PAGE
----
Death in St. Petersburg (Lady Emily)
by Tasha Alexander
Review by Steven Kuehn
Minotaur Books Hardcover / eBook ISBN/ITEM#: 9781250058287
Date: 03 October 2017
I imagine everyone who has ever been in a theater or dance production, or has been stricken with glossophobia, is familiar with the expression to "die" on stage. But what happens when the star of the show is found dead, her crimson blood spattered across the snow outside of the theater?
Thus opens Death in St. Petersburg, the twelfth book in the Tasha Alexander’s Lady Emily Mystery series. Lady Emily is accompanying her husband Colin Hargreaves, agent for the British Crown, on assignment in St. Petersburg, the capital of Tsarist Russia. In the company of her dear friend Cécile du Lac, Emily enjoys the entertainment and social venues of wintry St. Petersburg, while Colin is engaged with his duties.
Upon leaving the Mariinsky Theatre after the final curtain of Swan Lake, Lady Emily finds the body of the star ballerina Nemetseva. With Colin involved in his own political intrigues, Emily is drawn into the murder investigation by Nemetseva’s lover, Prince Vasilii. Shortly thereafter, an agent of Colin’s is killed during a ball at the Yusupov Palace. But are the two deaths connected?
The murder of Nemetseva is the talk of St. Petersburg and the citizens soon report sightings of a ghostly ballerina with a crimson scarf, who appears and vanishes at various locations around the city. Lady Emily's investigations uncover a number of possible suspects, in particular, Katenka, ballerina and childhood friend of Nemetseva, who benefits directly from Nemetseva's death when she is elevated to the starring role.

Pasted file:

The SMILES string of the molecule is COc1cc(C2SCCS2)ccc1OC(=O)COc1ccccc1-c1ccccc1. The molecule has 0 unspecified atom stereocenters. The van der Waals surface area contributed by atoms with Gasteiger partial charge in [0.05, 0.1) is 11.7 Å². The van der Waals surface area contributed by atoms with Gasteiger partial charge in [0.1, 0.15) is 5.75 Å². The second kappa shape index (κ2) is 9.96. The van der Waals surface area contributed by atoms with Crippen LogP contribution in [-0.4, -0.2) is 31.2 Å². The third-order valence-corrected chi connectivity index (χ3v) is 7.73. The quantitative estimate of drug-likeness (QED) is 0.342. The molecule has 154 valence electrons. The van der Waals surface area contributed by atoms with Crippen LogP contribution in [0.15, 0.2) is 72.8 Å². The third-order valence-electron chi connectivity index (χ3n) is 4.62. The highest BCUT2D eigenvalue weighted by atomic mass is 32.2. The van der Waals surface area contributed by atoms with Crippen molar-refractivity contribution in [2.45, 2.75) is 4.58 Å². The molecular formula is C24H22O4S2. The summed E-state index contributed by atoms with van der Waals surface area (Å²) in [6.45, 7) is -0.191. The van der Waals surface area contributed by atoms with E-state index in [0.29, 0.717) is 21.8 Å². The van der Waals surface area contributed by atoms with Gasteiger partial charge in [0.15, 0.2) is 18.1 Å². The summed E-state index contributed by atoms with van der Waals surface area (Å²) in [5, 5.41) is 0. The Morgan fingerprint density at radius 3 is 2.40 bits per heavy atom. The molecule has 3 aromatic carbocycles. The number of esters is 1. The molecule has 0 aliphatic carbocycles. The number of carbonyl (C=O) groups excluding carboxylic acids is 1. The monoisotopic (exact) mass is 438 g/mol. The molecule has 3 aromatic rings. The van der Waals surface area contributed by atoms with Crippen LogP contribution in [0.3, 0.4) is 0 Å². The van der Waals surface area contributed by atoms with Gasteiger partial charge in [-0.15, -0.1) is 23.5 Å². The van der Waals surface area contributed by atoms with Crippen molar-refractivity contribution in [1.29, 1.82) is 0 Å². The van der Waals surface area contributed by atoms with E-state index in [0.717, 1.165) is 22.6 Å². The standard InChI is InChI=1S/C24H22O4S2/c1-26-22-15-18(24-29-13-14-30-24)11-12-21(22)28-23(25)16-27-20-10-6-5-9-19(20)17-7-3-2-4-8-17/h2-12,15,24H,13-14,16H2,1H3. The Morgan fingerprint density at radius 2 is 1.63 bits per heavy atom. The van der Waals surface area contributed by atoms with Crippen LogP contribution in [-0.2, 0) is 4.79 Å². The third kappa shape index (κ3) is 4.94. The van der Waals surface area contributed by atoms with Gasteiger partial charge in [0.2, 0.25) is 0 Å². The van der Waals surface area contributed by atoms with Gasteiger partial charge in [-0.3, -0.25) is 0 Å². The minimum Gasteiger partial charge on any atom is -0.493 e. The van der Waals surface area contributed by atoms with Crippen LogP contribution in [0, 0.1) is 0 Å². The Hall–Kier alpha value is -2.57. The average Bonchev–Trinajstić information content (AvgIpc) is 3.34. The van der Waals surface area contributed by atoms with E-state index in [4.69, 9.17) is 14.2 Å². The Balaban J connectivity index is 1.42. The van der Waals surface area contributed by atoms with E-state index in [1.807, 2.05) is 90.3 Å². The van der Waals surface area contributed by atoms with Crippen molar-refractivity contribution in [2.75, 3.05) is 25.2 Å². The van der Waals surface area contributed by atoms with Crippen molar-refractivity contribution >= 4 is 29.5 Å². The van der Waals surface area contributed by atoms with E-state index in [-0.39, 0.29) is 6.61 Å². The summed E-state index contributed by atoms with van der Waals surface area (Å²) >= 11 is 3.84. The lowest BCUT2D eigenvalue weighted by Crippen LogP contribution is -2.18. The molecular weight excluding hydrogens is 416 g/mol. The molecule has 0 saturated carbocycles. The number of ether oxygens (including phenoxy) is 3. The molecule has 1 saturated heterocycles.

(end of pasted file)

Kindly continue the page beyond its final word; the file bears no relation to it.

The supporting cast of characters both new and old, each with their own agenda, add color and dimension to a well-rounded mystery. The reappearance of Sebastian Capet, thief and rogue (from Dangerous to Know, the fifth book in the Lady Emily Mystery series), was nice twist, although it certainly aggravated Colin.
When considered in historical context, the mystery touches significantly on the major, turbulent events that would soon engulf Europe in the early twentieth century.
As she has done in previous novels, Tasha Alexander alternates chapters between those in the present day, narrated by Emily, and those set in the past, focusing on Katenka and Nemetseva's childhood, training, and early life together in the ballet. A lesser author might have difficulty pulling this off, but Ms. Alexander weaves the two narrations together seamlessly.
Death in St. Petersburg is an exceptionally well-written novel. Ms. Alexander continues to reward her readers with a strong, solid, female lead and her dedication to historical accuracy has not diminished across this series. In this book, in particular, the city of St. Petersburg takes on a character of its own, simultaneously light and dark, both vibrant and foreboding. The mystery of the murdered ballerina is well crafted, with sufficient twists and turns to challenge even the most erudite reader.